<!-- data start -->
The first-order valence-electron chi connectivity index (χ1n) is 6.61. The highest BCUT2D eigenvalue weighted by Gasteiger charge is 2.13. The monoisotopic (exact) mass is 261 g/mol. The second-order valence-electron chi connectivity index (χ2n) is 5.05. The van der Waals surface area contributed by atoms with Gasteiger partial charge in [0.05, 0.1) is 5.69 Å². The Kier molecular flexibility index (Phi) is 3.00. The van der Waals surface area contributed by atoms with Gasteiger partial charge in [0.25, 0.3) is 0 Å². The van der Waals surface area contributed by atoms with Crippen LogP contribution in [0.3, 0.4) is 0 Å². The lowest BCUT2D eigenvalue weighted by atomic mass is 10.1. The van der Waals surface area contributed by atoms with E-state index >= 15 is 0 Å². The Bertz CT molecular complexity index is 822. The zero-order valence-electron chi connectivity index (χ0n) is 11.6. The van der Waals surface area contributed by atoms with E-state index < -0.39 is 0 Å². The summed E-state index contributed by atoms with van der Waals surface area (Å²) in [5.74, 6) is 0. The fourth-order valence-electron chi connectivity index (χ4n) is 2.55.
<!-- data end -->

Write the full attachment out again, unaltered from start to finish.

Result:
The first-order valence-electron chi connectivity index (χ1n) is 6.61. The highest BCUT2D eigenvalue weighted by Gasteiger charge is 2.13. The monoisotopic (exact) mass is 261 g/mol. The second-order valence-electron chi connectivity index (χ2n) is 5.05. The van der Waals surface area contributed by atoms with Gasteiger partial charge in [0.05, 0.1) is 5.69 Å². The Kier molecular flexibility index (Phi) is 3.00. The van der Waals surface area contributed by atoms with Gasteiger partial charge in [0.25, 0.3) is 0 Å². The van der Waals surface area contributed by atoms with Crippen LogP contribution in [0.3, 0.4) is 0 Å². The lowest BCUT2D eigenvalue weighted by atomic mass is 10.1. The van der Waals surface area contributed by atoms with E-state index >= 15 is 0 Å². The Bertz CT molecular complexity index is 822. The zero-order valence-electron chi connectivity index (χ0n) is 11.6. The van der Waals surface area contributed by atoms with E-state index < -0.39 is 0 Å². The summed E-state index contributed by atoms with van der Waals surface area (Å²) in [5.74, 6) is 0. The fourth-order valence-electron chi connectivity index (χ4n) is 2.55.